Whether they’re pinned to someone’s chest, stuck to the back of a car window or emblazoned onto a T-shirt, cancer ribbons are a ubiquitous sign of cancer awareness.
Ribbons of all colours can be seen throughout the year as people show their support for all types of the disease. Some of the more common ones include pink for breast cancer awareness and orange for blood cancer, however, there are many others.
But the idea to use ribbons to raise awareness for a cause didn’t start with cancer. In fact, the concept dates back to the middle ages, when yellow ribbons were given to knights. They were later associated with the United States Army to symbolize that a loved one is serving their country. Penny Laingen, whose husband was a hostage in Iran, was apparently the first to use the ribbon in this way, tying yellow ribbons around trees after getting the idea from the pop act Dawn’s song, Tie a Yellow Ribbon Round the Ole Oak Tree.
The pink ribbon made its debut in 1992, after Alexandra Penney, editor-in-chief of Self magazine, created it to mark Breast Cancer Awareness Month, using cosmetic companies to distribute them in stores. Since then, ribbons have been used to mark a variety of health issues, from Alzheimer’s (purple) and AIDS (red) to bipolar disorder (green) and brain disorders (silver), but cancer tends to be the disease most often associated with awareness ribbons.
In case you are wondering what the colours mean, here’s a look at some of the more common cancers and the colour of the ribbon that represents each one.
Breast cancer, pink
Maybe the most recognizable ribbon, pink breast cancer awareness ribbons are used on anything from pins and clothing to major campaigns, usually in October, which is Breast Cancer Awareness Month. The National Football League even had players use pink gear for a few years to help raise awareness of the disease and promote screening. The pink ribbon is also sometimes used to promote awareness for all cancers, though a lavender ribbon is the official colour for that cause.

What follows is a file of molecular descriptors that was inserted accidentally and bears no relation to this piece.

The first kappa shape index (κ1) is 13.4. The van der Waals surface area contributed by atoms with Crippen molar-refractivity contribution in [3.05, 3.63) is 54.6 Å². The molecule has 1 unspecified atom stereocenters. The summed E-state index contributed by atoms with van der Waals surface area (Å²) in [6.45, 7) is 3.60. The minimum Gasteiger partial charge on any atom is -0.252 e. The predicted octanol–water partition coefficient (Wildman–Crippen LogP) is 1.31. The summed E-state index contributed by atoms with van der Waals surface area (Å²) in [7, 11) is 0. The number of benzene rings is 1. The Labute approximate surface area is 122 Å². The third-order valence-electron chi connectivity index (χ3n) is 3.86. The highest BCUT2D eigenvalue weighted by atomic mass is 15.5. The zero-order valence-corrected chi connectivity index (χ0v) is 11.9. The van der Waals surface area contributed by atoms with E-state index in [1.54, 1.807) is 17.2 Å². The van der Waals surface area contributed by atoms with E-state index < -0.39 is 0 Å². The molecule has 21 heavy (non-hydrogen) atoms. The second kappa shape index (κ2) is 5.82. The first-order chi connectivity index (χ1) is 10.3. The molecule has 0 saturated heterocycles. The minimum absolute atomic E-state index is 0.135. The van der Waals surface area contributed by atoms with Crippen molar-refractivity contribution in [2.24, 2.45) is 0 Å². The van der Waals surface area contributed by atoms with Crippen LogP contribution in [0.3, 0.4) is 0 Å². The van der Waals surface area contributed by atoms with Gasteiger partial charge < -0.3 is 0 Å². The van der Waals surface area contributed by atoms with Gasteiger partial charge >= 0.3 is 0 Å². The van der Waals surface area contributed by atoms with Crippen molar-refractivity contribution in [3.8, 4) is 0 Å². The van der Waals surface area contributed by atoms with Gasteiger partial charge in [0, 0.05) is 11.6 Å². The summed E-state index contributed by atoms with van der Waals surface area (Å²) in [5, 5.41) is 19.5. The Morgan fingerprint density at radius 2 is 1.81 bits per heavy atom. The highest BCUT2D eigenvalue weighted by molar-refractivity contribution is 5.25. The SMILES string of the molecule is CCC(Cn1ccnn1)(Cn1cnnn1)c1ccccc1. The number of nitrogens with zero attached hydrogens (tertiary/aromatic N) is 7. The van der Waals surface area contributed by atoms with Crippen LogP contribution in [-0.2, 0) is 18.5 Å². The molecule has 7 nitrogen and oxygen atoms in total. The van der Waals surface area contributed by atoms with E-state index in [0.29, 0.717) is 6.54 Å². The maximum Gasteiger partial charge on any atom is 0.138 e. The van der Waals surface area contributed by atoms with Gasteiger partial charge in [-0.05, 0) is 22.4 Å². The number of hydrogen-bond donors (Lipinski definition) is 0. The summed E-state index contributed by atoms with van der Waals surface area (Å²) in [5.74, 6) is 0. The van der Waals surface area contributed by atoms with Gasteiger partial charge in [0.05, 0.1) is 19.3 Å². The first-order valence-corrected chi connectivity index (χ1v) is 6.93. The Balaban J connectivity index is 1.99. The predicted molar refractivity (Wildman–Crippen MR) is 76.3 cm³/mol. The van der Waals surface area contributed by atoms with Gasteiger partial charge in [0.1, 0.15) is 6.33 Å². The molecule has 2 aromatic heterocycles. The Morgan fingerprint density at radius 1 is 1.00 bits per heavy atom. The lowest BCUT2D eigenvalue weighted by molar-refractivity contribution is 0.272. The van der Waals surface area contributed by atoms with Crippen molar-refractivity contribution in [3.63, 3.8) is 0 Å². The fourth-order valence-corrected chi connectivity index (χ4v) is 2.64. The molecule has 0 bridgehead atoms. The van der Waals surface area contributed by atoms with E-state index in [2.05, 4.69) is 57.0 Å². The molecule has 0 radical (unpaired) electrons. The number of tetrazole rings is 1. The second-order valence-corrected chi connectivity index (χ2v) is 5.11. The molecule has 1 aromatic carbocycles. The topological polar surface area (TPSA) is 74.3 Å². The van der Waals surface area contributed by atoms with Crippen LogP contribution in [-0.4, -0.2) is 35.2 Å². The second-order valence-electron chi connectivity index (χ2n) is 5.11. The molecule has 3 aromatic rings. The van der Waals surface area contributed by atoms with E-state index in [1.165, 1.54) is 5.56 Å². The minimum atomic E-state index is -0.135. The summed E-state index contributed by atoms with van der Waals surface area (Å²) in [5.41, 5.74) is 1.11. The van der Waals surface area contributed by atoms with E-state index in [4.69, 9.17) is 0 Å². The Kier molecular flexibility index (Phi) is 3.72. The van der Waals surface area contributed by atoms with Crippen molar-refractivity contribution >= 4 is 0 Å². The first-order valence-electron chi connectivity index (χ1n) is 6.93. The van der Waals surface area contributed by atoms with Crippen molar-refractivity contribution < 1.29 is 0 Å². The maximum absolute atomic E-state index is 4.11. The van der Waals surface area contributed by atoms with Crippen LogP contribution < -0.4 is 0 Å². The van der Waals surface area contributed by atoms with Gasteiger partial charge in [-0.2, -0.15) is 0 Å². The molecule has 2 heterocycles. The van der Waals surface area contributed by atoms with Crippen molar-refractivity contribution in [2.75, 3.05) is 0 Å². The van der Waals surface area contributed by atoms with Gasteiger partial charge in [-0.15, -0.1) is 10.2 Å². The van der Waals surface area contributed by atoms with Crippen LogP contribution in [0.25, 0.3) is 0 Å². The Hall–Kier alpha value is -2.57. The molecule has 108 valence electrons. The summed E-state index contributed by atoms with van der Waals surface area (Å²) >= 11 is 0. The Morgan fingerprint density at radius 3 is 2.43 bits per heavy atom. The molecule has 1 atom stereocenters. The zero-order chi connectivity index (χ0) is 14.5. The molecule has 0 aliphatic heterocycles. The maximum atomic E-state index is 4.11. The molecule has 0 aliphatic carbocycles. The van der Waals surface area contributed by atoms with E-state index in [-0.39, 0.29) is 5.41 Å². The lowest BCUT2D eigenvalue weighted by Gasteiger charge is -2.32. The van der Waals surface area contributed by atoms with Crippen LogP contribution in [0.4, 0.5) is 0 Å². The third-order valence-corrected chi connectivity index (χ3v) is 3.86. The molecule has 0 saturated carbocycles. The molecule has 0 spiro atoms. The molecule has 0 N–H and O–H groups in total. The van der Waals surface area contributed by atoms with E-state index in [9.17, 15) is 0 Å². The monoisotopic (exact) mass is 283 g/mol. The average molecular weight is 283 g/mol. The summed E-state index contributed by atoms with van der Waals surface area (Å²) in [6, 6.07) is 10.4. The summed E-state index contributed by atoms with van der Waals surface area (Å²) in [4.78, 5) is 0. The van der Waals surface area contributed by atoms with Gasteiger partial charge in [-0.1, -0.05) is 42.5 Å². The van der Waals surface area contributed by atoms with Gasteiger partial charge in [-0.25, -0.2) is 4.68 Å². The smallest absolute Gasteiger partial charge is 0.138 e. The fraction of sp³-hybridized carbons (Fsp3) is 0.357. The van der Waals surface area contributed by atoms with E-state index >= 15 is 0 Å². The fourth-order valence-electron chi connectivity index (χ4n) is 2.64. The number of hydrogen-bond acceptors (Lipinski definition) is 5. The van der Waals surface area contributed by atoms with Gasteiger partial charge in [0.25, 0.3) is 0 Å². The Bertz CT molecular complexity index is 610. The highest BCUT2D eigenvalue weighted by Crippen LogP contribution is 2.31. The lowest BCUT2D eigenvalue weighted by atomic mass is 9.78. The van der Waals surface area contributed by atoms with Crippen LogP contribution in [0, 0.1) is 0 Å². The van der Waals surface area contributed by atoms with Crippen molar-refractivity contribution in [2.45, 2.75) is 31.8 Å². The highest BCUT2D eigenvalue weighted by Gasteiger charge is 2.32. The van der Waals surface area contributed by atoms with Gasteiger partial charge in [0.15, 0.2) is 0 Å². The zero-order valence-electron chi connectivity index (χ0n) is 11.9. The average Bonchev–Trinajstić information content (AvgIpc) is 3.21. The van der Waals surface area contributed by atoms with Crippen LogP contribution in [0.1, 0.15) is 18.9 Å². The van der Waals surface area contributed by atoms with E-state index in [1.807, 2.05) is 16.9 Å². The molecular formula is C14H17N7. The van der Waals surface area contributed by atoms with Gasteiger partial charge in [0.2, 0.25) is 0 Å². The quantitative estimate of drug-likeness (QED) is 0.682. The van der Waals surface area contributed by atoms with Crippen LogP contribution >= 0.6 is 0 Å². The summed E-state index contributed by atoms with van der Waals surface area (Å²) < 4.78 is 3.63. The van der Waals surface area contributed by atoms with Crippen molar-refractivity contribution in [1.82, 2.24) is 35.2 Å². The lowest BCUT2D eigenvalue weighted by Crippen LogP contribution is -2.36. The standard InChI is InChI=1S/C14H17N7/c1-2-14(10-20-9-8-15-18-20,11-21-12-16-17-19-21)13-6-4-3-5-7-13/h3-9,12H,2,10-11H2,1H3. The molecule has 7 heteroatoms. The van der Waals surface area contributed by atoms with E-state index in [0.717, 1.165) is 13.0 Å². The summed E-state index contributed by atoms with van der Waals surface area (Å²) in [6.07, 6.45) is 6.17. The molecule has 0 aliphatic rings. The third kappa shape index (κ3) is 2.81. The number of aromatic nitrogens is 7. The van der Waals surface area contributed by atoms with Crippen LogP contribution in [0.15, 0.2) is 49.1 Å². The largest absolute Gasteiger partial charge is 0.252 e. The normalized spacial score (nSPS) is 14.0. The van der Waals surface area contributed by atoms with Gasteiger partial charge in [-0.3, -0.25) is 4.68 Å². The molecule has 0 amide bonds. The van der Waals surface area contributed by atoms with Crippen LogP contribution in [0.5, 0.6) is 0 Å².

Prostate cancer, blue
According to the Canadian Cancer Society, one in nine men will be diagnosed with prostate cancer in their lifetime. Chances are you have seen the light blue ribbon in September, which is Prostate Cancer Awareness Month.
Lung cancer, white
The white ribbon represents lung cancer in conjunction with Lung Cancer Awareness Month in November. The Government of Canada reports that more people, both male and female, die from lung cancer than any other type of cancer — around 29,000 Canadians developed lung cancer in 2019.
Pancreatic cancer, purple
About 6,000 Canadians were diagnosed with pancreatic cancer in 2020 and about 5,300 Canadians died from it, according to the Canadian Cancer Society. This deadly cancer is represented by a purple ribbon, with November being the month of awareness.
Skin Cancer, black
May is Melanoma Awareness Month in Canada, appropriately timed since it’s right before the start of summer. According to the Save Your Skin Foundation, around 6,800 Canadians are diagnosed with melanoma each year. A black ribbon is often used to show support for skin cancer.
Ovarian cancer, teal
Teal is another commonly seen colour of cancer awareness ribbons, showing support for ovarian cancer, the fifth most common cancer in women and the most serious women’s cancer. According to Ovarian Cancer Canada, 3,100 Canadian women will be newly diagnosed with the disease this year.
There are also many cancers that are represented by multi-coloured or patterned ribbons. A zebra-print ribbon is often used to support carcinoid and neuroendocrine cancer, as well as other rare cancers. A burgundy and ivory ribbon is used for head and neck cancers such as throat, thyroid, sinus or oral cavity cancers.
Sometimes the colours used for certain kinds of cancer can vary based on region. Bladder cancer uses a yellow, blue and purple ribbon in the United States, but in Canada, Bladder Cancer Canada uses yellow-gold branding for their ads and communications with a matching ribbon.
No matter what colour you wear or type of cancer you support, wearing any kind of ribbon is great way to advocate for funding new research or treatments and show support for those living with the disease.
Some other kinds of cancers and their ribbons include; appendix cancer (amber), bone cancer (yellow), brain cancer (grey), colon cancer (dark blue), testicular cancer (purple) and uterine cancer (peach).